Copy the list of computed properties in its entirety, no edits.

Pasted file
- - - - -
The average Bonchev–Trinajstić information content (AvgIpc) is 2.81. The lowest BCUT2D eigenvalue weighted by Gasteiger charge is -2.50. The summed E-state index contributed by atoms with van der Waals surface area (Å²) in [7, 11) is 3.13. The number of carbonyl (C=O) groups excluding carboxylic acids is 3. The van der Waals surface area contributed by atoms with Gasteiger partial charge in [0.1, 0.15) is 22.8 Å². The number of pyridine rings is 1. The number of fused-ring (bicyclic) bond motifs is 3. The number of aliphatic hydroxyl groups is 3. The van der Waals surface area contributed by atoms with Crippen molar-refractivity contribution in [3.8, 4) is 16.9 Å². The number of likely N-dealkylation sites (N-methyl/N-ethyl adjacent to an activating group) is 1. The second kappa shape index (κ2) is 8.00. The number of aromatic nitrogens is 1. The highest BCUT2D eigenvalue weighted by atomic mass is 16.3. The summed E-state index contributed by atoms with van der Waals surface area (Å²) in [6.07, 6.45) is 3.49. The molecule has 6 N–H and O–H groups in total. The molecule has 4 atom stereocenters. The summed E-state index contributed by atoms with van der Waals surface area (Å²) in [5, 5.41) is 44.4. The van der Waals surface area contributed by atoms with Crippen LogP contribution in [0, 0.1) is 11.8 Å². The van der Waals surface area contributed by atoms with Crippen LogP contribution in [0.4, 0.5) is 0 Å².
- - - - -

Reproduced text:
The average Bonchev–Trinajstić information content (AvgIpc) is 2.81. The lowest BCUT2D eigenvalue weighted by Gasteiger charge is -2.50. The summed E-state index contributed by atoms with van der Waals surface area (Å²) in [7, 11) is 3.13. The number of carbonyl (C=O) groups excluding carboxylic acids is 3. The van der Waals surface area contributed by atoms with Gasteiger partial charge in [0.1, 0.15) is 22.8 Å². The number of pyridine rings is 1. The number of fused-ring (bicyclic) bond motifs is 3. The number of aliphatic hydroxyl groups is 3. The van der Waals surface area contributed by atoms with Crippen molar-refractivity contribution in [3.8, 4) is 16.9 Å². The number of likely N-dealkylation sites (N-methyl/N-ethyl adjacent to an activating group) is 1. The second kappa shape index (κ2) is 8.00. The number of aromatic nitrogens is 1. The highest BCUT2D eigenvalue weighted by atomic mass is 16.3. The summed E-state index contributed by atoms with van der Waals surface area (Å²) in [6.07, 6.45) is 3.49. The molecule has 6 N–H and O–H groups in total. The molecule has 4 atom stereocenters. The summed E-state index contributed by atoms with van der Waals surface area (Å²) in [5, 5.41) is 44.4. The van der Waals surface area contributed by atoms with Crippen LogP contribution in [0, 0.1) is 11.8 Å². The van der Waals surface area contributed by atoms with Crippen LogP contribution in [0.4, 0.5) is 0 Å².